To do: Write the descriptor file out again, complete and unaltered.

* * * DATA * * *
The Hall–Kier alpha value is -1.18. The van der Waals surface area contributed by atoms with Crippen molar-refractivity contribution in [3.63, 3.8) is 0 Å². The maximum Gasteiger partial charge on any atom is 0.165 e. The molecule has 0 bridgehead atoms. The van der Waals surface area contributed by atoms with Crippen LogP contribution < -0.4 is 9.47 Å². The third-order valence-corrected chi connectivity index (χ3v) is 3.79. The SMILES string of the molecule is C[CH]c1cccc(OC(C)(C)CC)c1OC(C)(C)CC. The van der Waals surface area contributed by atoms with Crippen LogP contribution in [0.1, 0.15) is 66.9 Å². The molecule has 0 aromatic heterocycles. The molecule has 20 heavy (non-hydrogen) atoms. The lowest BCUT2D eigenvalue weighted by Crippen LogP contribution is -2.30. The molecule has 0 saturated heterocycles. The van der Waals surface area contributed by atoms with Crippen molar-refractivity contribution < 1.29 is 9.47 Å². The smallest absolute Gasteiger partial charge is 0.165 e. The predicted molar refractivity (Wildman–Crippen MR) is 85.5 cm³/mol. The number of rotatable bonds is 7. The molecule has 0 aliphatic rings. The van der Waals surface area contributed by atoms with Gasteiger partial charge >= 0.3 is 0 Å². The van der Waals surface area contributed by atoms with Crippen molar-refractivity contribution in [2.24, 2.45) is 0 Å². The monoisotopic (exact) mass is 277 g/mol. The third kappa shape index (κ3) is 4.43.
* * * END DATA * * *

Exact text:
The Hall–Kier alpha value is -1.18. The van der Waals surface area contributed by atoms with Crippen molar-refractivity contribution in [3.63, 3.8) is 0 Å². The maximum Gasteiger partial charge on any atom is 0.165 e. The molecule has 0 bridgehead atoms. The van der Waals surface area contributed by atoms with Crippen LogP contribution < -0.4 is 9.47 Å². The third-order valence-corrected chi connectivity index (χ3v) is 3.79. The SMILES string of the molecule is C[CH]c1cccc(OC(C)(C)CC)c1OC(C)(C)CC. The van der Waals surface area contributed by atoms with Crippen LogP contribution in [0.1, 0.15) is 66.9 Å². The molecule has 0 aromatic heterocycles. The molecule has 20 heavy (non-hydrogen) atoms. The lowest BCUT2D eigenvalue weighted by Crippen LogP contribution is -2.30. The molecule has 0 saturated heterocycles. The van der Waals surface area contributed by atoms with Crippen molar-refractivity contribution < 1.29 is 9.47 Å². The smallest absolute Gasteiger partial charge is 0.165 e. The predicted molar refractivity (Wildman–Crippen MR) is 85.5 cm³/mol. The number of rotatable bonds is 7. The molecule has 0 aliphatic rings. The van der Waals surface area contributed by atoms with Gasteiger partial charge >= 0.3 is 0 Å². The van der Waals surface area contributed by atoms with Crippen molar-refractivity contribution in [2.24, 2.45) is 0 Å². The monoisotopic (exact) mass is 277 g/mol. The third kappa shape index (κ3) is 4.43.